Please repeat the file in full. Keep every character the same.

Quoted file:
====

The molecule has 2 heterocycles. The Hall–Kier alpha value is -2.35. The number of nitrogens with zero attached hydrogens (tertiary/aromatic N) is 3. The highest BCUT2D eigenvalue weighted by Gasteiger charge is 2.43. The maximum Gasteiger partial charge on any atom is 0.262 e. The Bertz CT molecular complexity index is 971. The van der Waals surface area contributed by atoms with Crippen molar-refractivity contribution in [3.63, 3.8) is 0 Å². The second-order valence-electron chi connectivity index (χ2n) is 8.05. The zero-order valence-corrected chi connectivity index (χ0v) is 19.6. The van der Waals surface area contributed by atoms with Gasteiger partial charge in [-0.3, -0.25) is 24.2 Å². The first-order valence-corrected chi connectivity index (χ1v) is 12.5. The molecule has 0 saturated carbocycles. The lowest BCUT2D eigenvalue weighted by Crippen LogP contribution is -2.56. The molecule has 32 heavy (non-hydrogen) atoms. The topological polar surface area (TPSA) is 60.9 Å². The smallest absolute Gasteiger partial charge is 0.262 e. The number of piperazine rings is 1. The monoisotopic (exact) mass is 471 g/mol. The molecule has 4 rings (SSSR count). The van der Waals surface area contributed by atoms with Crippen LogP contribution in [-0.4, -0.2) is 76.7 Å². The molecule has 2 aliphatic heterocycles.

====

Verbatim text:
The molecule has 2 heterocycles. The Hall–Kier alpha value is -2.35. The number of nitrogens with zero attached hydrogens (tertiary/aromatic N) is 3. The highest BCUT2D eigenvalue weighted by Gasteiger charge is 2.43. The maximum Gasteiger partial charge on any atom is 0.262 e. The Bertz CT molecular complexity index is 971. The van der Waals surface area contributed by atoms with Crippen molar-refractivity contribution in [3.63, 3.8) is 0 Å². The second-order valence-electron chi connectivity index (χ2n) is 8.05. The zero-order valence-corrected chi connectivity index (χ0v) is 19.6. The van der Waals surface area contributed by atoms with Gasteiger partial charge in [-0.3, -0.25) is 24.2 Å². The first-order valence-corrected chi connectivity index (χ1v) is 12.5. The molecule has 0 saturated carbocycles. The lowest BCUT2D eigenvalue weighted by Crippen LogP contribution is -2.56. The molecule has 32 heavy (non-hydrogen) atoms. The topological polar surface area (TPSA) is 60.9 Å². The smallest absolute Gasteiger partial charge is 0.262 e. The number of piperazine rings is 1. The monoisotopic (exact) mass is 471 g/mol. The molecule has 4 rings (SSSR count). The van der Waals surface area contributed by atoms with Crippen LogP contribution in [-0.4, -0.2) is 76.7 Å². The molecule has 2 aliphatic heterocycles.